G. N. Barkman's picture

My hypothetical age would be higher, but I don't have a definite number.  What I'm looking for is faith that has been tested in the crucible of peer pressure and worldly temptations.  If it stands true in those situations, it is probably genuine.

G. N. Barkman

pvawter's picture

Andrew K wrote:

I've heard all the pragmatic and (weak) Scriptural arguments for adult-only baptism, but still can't get around the fact that you are potentially denying baptism to someone who has made a credible profession of faith. Baptism is not the Lord's Supper. I don't see any evidence of the apostles "fencing the pool." Quite the contrary, in fact.

To me the key word is "credible." How can we tell if a child's testimony is credible? Children who are growing and maturing may very well be evidencing spiritual growth, or they may simply be growing toward adulthood. This is why, imo, there is no one-size-fits-all answer to the baptism of children.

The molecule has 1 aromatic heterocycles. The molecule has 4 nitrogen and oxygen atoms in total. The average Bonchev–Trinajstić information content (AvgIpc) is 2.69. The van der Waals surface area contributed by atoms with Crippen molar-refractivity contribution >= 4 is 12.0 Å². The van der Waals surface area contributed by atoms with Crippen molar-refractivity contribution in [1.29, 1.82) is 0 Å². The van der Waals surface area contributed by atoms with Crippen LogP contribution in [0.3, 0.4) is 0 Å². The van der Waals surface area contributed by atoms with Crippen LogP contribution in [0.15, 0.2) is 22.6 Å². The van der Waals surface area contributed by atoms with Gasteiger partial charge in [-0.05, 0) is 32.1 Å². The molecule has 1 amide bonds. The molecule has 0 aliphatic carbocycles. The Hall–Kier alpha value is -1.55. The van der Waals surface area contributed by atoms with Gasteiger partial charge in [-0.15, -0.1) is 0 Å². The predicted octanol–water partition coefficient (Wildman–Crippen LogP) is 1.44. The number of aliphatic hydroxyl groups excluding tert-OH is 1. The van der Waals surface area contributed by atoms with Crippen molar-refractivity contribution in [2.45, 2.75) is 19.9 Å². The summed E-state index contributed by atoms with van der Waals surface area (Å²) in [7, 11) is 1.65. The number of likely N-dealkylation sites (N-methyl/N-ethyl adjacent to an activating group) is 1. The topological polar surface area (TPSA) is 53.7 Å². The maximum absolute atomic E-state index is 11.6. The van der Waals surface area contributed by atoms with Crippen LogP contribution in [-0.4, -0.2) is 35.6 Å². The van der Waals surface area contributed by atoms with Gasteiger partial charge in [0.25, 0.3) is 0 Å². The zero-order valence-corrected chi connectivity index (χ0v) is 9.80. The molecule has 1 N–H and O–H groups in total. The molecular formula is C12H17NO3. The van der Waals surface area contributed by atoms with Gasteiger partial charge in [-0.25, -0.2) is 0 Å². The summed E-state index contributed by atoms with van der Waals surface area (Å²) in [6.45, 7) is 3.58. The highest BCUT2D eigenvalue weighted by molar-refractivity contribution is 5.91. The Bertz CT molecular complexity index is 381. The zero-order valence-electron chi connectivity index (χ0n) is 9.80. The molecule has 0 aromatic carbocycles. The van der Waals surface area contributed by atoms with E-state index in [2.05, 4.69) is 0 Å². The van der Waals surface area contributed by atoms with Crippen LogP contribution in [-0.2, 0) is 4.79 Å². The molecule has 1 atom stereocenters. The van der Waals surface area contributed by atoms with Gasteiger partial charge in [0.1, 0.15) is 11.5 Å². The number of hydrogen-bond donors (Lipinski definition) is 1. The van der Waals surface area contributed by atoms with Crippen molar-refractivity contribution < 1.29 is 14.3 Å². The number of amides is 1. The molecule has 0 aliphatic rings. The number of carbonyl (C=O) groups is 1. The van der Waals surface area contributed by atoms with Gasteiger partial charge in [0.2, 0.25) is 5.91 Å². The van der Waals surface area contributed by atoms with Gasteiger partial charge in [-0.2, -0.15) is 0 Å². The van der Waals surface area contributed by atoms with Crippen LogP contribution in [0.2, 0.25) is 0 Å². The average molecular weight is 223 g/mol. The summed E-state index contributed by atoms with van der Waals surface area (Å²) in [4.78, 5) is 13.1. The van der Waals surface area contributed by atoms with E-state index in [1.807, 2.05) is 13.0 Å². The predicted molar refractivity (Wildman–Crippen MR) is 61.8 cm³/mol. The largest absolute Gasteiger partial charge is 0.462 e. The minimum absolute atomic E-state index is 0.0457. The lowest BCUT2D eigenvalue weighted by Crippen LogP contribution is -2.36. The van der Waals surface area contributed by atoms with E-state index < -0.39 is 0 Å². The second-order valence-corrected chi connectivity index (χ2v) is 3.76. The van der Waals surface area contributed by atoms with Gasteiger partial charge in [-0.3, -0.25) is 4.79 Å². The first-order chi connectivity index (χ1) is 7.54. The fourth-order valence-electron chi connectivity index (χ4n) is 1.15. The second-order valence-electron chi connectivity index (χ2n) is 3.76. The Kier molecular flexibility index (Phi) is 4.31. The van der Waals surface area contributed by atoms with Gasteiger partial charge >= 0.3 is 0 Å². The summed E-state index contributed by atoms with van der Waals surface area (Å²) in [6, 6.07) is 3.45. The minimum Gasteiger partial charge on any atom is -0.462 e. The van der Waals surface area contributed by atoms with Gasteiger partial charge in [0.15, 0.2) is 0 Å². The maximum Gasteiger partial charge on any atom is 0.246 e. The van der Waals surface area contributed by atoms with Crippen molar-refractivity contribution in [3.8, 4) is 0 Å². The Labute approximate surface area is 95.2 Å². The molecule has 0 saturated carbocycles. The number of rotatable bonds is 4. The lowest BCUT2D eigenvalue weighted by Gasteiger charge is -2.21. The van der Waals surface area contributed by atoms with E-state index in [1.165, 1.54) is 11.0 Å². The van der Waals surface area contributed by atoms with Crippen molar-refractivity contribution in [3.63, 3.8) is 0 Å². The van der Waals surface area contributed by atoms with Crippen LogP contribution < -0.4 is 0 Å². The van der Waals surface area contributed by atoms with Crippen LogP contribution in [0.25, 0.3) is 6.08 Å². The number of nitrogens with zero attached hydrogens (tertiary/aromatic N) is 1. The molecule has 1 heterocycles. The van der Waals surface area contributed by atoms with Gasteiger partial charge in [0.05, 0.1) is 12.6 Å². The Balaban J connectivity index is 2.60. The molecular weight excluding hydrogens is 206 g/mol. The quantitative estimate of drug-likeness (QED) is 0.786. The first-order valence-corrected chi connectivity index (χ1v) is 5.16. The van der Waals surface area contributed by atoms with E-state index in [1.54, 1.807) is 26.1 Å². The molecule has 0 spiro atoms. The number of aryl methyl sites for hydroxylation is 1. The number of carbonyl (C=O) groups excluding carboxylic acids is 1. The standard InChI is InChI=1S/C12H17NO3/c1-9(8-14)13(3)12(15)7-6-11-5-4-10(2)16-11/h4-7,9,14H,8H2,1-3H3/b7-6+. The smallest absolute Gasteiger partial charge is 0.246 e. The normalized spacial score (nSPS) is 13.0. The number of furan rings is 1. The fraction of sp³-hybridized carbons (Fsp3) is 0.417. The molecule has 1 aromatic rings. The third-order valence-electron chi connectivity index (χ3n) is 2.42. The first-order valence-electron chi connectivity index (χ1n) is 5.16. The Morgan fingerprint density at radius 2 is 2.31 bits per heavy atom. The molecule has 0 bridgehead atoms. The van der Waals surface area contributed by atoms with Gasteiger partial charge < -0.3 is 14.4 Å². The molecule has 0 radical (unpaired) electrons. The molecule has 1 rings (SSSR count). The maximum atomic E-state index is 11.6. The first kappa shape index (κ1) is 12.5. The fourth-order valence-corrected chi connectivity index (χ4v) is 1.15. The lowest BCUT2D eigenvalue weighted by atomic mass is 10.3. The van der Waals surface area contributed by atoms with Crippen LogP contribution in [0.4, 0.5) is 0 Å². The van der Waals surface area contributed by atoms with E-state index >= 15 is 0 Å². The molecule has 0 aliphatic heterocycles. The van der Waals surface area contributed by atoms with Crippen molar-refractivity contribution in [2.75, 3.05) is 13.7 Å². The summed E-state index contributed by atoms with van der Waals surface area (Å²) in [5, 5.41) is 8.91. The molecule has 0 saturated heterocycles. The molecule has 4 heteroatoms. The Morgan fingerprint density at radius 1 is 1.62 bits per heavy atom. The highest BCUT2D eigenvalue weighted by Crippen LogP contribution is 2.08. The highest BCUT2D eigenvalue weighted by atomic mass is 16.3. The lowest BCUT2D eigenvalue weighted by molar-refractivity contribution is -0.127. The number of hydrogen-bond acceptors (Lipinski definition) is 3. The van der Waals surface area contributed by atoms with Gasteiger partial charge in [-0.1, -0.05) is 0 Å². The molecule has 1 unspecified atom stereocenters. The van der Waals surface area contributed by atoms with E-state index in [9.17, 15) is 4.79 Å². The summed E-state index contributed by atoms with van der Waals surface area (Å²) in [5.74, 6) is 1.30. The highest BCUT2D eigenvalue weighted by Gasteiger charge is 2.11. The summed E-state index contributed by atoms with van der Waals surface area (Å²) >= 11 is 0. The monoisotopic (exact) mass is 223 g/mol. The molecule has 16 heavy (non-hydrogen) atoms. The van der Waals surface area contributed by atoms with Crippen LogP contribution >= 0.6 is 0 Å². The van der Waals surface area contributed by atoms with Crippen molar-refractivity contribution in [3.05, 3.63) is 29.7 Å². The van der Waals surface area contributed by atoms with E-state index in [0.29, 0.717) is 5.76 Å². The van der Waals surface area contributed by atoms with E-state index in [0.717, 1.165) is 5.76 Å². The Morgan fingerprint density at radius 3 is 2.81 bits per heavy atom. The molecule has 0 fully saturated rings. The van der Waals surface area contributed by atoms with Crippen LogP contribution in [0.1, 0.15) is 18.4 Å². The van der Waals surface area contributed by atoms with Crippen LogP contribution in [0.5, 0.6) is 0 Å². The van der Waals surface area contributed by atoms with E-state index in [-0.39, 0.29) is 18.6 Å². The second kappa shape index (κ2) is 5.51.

Jim's picture

From the 'Didache' to confirmation (non-Baptists) to baptismal classes:

  • Recently joined Grace Church in Otsego (I'm the old guy in the green shirt in the photo)
  • I was in a membership class of 13 which included (as I mentioned above) 4 teens - all candidates for baptism
  • All of us went through 8 classes each with homework
  • The classes were an hour long and lead by our pastor
  • We used a workbook that more than 60 pages long
  • There was plenty of interaction. No one could have slept-walked through it
  • No 5-12 year old could have done the work. 
  • This is the way to go!
  • Finally each was interviewed by a deacon w a retired pastor!
G. N. Barkman's picture

That was a helpful description of your church's membership process.  I like it.  Ours is different, but likewise could not be accomplished by a young child.  Reasonably mature teen, yes.  Grade schooler, doubtful.

G. N. Barkman

ScottS's picture

Not sure how we went from baptizing children to membership classes, as baptizing of believers is scriptural, membership classes to join a church is cultural/practical (and in my thinking, the baptism should precede any membership classes, since membership should be only for saved and baptized believers).